An anaerobic enrichment culture that grows on DCM as its sole carbon and energy source was successfully developed. It was acclimated to consume up to 500 mg/L of DCM. Use of the culture for bioaugmentation to remove DCM, in Site A microcosms treated with ZVI, was partially effective; additional work is needed to optimize the use of the culture. Although ZVI plus bioaugmentation removed CT and CF at a faster rate, the accumulation of DCM was a concern that was only partially addressed by bioaugmentation with the DCM enrichment culture.
For the Site A low concentration plume, biostimulation with corn syrup plus B12 was the most promising approach evaluated for removal of CT and CF. Adjusting the pH of the groundwater improved the rate of transformation, although this must be weighed against the cost of in situ pH adjustment. No attempt was made to remove the low level of DCM present in the low concentration plume.
The results of the microcosm experiment performed for Site B indicated biostimulation with corn syrup was effective in removing CT; however, addition of B12 and bioaugmentation did not appreciably enhance the rate or extent of CT biodegradation. Biostimulation and bioaugmentation did not improve the rate of CF removal over the unamended treatment. The rate of CF removal was slow and consistent in the biotic treatments. None of the amendments were effective in removing DCM, although it was present at a lower concentration than CT and CF. Attempts to stimulate the effectiveness of B12 and bioaugmentation by generating sulfide via sulfate reduction were not effective. Although 12 mM of sulfate was consumed in the treatment bioaugmented with DHM-1, there was no enhancement in the rate or extent of CT or CF biodegradation. This suggests that the subsurface material has a considerable sulfide demand that needs to be satisfied before the effectiveness of B12 and DHM-1 can be realized.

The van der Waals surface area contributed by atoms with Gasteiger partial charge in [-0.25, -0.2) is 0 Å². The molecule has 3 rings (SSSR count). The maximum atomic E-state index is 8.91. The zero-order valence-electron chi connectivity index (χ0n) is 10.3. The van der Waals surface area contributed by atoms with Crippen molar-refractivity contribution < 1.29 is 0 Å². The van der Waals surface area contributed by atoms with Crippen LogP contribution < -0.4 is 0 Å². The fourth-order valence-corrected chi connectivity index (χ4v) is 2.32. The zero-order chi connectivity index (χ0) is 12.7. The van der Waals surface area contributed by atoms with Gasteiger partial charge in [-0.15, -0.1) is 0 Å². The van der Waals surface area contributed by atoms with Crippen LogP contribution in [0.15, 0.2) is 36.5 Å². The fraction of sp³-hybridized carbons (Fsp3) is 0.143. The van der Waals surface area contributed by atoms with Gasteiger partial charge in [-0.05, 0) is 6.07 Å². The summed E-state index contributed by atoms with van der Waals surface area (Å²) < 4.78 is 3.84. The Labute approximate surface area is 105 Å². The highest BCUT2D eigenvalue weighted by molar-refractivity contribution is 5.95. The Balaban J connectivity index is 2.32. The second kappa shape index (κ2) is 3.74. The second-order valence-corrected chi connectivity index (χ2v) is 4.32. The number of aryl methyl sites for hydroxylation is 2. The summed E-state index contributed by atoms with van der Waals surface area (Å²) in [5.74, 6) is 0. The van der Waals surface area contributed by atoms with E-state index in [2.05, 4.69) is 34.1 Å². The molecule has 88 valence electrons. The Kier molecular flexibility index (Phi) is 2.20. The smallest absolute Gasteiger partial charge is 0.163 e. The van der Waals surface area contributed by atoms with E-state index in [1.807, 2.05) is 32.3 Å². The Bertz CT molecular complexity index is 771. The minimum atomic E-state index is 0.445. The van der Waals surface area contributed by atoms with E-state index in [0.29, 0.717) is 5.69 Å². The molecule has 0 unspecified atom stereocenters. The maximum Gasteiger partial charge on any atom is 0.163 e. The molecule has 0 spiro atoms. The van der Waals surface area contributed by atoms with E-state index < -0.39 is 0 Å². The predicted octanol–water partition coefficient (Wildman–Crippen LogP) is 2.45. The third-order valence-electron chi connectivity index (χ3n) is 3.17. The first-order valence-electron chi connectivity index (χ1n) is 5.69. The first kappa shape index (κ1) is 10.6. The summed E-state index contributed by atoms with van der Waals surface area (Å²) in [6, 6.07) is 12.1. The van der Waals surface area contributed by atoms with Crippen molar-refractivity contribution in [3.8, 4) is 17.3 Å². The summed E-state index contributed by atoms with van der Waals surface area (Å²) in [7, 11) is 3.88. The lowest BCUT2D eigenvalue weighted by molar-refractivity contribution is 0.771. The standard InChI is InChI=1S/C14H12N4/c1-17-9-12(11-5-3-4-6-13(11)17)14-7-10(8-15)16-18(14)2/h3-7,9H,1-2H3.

The results from the experiments conducted to further characterize the DHM-1 enrichment culture indicated that the maximum CF biodegradation rates for DHM-1 increased with increasing pH from 5.0 to 7.7. Its activity is severely inhibited by pH levels below 6.0. At pH 5.0, it lost its ability to biotransform CF. Between pH 6.4 and 7.3, the rate of CF biodegradation by DHM-1 is somewhat stable; however, it increases rapidly between pH 7.3 and 7.7. Given the inhibitory effect of pH levels below 6.0, the pH of the groundwater should be adjusted within the neutral range for successful bioaugmentation to occur. The sensitivity of DHM-1 to low pH values must be considered for application in aquifers that have pH levels below 6. With respect to the dose of B12, CF biodegradation rates for DHM-1 increased with increasing vitamin B12 concentrations. The relationship between the B12 to CF ratio and the rate of CF biodegradation can be described by a modification of the Michaelis-Menten kinetics model. A Vmax of 664.6 mg CF/L∙d and a B12/Km ratio of 0.00500.0010 mol B12 per mol CF were obtained from fitting experimental results to this model. This information can help in the selection of a cost-effective dose for B12 when it is used as an amendment to facilitate bioremediation of chlorinated methanes.